Unnatural narratology has recently focused our attention on unnatural representations of time. It is usually assumed that the ‘typical sjuzhet’ must be linear, while the ‘variable sjuzhet’ is unnatural and belongs exclusively to experimental works. Instances of time travel are also considered unnatural story elements that have been conventionalised by popular culture. In this article, these supposedly unnatural ingredients of narratives will be examined in the context of the semiotic potential and cultural tradition of European comics. I shall argue that a variable sjuzhet should be considered a natural quality of the medium because of its tabularity and its nonlinear organisation, and that most time travel that we find in comics is a mere extension of the motif of the ‘extraordinary journey’ and does not engender time paradoxes. Thus, it appears that, in the comics tradition, the graphic potential of time travel has predominated over scriptwriting complexities, highlighting the specificity of the ‘graphic imagination’.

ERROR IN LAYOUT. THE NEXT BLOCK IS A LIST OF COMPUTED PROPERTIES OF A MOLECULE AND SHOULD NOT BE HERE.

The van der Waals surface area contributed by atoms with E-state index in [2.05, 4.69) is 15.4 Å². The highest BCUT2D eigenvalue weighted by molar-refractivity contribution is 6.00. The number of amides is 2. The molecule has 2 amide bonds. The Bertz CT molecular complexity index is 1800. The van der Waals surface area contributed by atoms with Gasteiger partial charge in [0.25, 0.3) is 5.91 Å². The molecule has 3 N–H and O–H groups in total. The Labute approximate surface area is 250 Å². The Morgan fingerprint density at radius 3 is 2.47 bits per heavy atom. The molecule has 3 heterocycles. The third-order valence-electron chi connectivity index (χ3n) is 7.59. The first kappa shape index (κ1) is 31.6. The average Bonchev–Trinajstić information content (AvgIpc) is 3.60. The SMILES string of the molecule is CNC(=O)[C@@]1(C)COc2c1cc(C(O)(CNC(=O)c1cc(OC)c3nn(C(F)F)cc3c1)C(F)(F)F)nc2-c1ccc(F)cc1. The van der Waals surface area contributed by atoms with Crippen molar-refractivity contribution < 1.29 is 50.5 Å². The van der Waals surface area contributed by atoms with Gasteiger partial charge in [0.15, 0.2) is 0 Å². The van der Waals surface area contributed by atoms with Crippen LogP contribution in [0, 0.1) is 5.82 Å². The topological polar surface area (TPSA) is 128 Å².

Raphaël Baroni is an associate professor of French as a foreign language at the University of Lausanne. He is member and cofounder of the Groupe d’étude sur la bande dessinée (http://wp.unil.ch/grebd/) and the Réseau romand de narratologie (www.narratologie.ch). He is author of La Tension narrative (Seuil, 2007) and L’Oeuvre du temps (Seuil, 2009) and is coeditor of Narrative Sequence in Contemporary Narratology (Ohio State University Press, 2016).